June 05, 2017
The Centers for Disease Control and Prevention estimates that nearly 1 in 3 people in the United States will get shingles at some point, and 1 million new cases are diagnosed annually.
Caused by the chickenpox virus, “shingles represents a reactivation of the virus, typically affecting patients who have a compromised immune system because of age, disease or other factors,” said Alex Akhondi, MD, FACP, associate program director of internal medicine residency at MountainView Hospital.
Shingles causes a painful skin rash and can be accompanied by flu-like symptoms.
What is shingles?
The virus that causes both shingles and chickenpox is called the varicella-zoster virus (VZV).
“The primary infection of VZV results in chickenpox, which is characterized by different-looking rashes on the face, trunk and limbs, and usually occurs during childhood,” Akhondi said. Chickenpox affects people during a short period of time while it’s active, but the virus continues to lay dormant in the body throughout the patient’s life.
Shingles occurs when the dormant virus suddenly reactivates and causes new symptoms. The exact mechanisms that prompt this are not completely understood, but it occurs in patients with weakened immunity.
Shingles is much less contagious than chickenpox, and the virus can be spread only through direct contact with the rash. Someone with shingles cannot pass the rash itself to someone else, but they can pass the virus to someone who has never had chickenpox. For example, a child who has never been exposed to the virus can catch chickenpox from a parent with shingles, but the child can’t catch shingles.
Anyone who has had chickenpox is at risk for developing shingles. However, some people may have had chickenpox unknowingly. “Many people get mild forms of chickenpox as children, with only a cough and cold-like symptoms and/or a mild rash. Therefore, they may have had chickenpox at some point and not known it until shingles developed,” Akhondi said.
The biggest risk factor for shingles is a compromised immune system, and the risk increases with age. The CDC reports that approximately half of all shingles cases occur in people 60 or older. It’s recommended that most people above this age get vaccinated.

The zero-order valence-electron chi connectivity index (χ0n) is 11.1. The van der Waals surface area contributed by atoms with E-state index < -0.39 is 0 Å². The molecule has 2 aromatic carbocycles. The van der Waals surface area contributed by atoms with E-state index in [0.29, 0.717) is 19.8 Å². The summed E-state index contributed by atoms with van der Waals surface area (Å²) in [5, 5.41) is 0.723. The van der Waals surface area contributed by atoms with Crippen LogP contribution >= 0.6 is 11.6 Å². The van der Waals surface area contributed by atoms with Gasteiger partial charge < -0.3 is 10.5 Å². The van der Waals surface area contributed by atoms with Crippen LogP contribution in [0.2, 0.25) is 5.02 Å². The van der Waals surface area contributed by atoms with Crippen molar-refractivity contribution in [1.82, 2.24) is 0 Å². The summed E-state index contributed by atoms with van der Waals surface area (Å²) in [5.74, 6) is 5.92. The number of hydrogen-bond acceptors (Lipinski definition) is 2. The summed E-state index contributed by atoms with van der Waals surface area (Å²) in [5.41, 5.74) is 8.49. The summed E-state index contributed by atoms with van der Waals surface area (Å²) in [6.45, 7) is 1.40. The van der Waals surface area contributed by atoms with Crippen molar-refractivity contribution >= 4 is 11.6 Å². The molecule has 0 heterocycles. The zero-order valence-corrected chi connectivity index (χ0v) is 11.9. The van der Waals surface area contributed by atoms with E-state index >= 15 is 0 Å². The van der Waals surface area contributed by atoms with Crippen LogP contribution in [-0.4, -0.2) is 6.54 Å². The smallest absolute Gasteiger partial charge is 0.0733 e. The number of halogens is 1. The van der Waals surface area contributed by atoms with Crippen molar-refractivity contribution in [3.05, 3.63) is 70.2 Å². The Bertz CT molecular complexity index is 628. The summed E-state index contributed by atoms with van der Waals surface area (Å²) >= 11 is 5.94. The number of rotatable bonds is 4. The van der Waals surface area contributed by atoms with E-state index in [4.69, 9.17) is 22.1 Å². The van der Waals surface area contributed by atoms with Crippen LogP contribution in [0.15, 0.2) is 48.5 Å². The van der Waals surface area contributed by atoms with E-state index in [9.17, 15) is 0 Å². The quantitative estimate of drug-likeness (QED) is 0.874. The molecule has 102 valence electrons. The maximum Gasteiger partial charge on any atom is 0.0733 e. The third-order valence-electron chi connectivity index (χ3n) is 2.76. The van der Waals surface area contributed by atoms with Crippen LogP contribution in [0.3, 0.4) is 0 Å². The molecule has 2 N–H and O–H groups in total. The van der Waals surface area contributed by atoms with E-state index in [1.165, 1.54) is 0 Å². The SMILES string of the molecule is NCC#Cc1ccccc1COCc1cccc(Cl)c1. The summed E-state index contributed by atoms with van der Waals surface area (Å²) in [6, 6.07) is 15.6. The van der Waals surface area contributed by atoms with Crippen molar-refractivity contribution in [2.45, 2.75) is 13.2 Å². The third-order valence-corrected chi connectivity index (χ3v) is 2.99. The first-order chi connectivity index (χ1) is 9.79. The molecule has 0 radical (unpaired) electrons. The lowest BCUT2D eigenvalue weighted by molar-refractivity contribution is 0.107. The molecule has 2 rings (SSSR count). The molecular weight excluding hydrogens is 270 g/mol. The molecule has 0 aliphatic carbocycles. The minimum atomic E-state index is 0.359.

Symptoms and stages
“The rash is painful, localized and shaped like a band,” Akhondi said. The location of the rash can appear anywhere, but typically it’s contained to one side of the body or the face.
From start to finish, shingles usually lasts between two to four weeks, but the timeline can vary between patients. Some severe cases can last longer than a month.
While the length of time differs, shingles tends to develop in three distinct stages:
1. Before the rash appears
Patients will begin to feel the rash before it shows up on the skin. “It’s an unusual sensation — it can feel like pain, burning, tingling or itching. A few hours or days later, the rash appears in the same place,” Akhondi said. These symptoms can last for up to five days.
2. The rash
Once the rash appears, it presents as a cluster of painful, red blisters that are filled with fluid and may feel wet/moist to the touch. This stage typically lasts seven to 10 days, and Akhondi says the first few days tend to be the most painful and uncomfortable. Patients are contagious during this period.
After about a week, the rash begins the healing process and scabs/crust form over the blisters. The scabbing usually heals within one to three weeks, but it can take up to a month for the skin to completely return to normal. Once the rash is entirely scabbed over and no new blisters appear, patients are no longer contagious.
Besides a rash, other symptoms may occur, especially within the first two stages of the disease, including: Headache or dizziness/lightheadedness; light sensitivity; fever and chills; joint pain, body aches and fatigue
“Shingles is treated with specific antiviral medications that suppress the disease and lessen the duration of symptoms, but the virus cannot be eradicated from the body completely,” Akhondi said.
Patients with shingles should seek medical care as soon as possible because antiviral medications are most effective when taken early. Some people may also need medication to manage the pain/itching, but keeping the lesions dry and clean can help limit those symptoms.
A complication of shingles is post-herpatic neuralgia (PHN), which causes the patient to continue to feel pain at the rash site even after the rash has healed. This occurs as a result of the virus damaging the nerve cells.
PHN usually lasts one to two months but occasionally can continue for over a year. It can be treated with neuropathic pain medication and most commonly occurs in patients older than 60.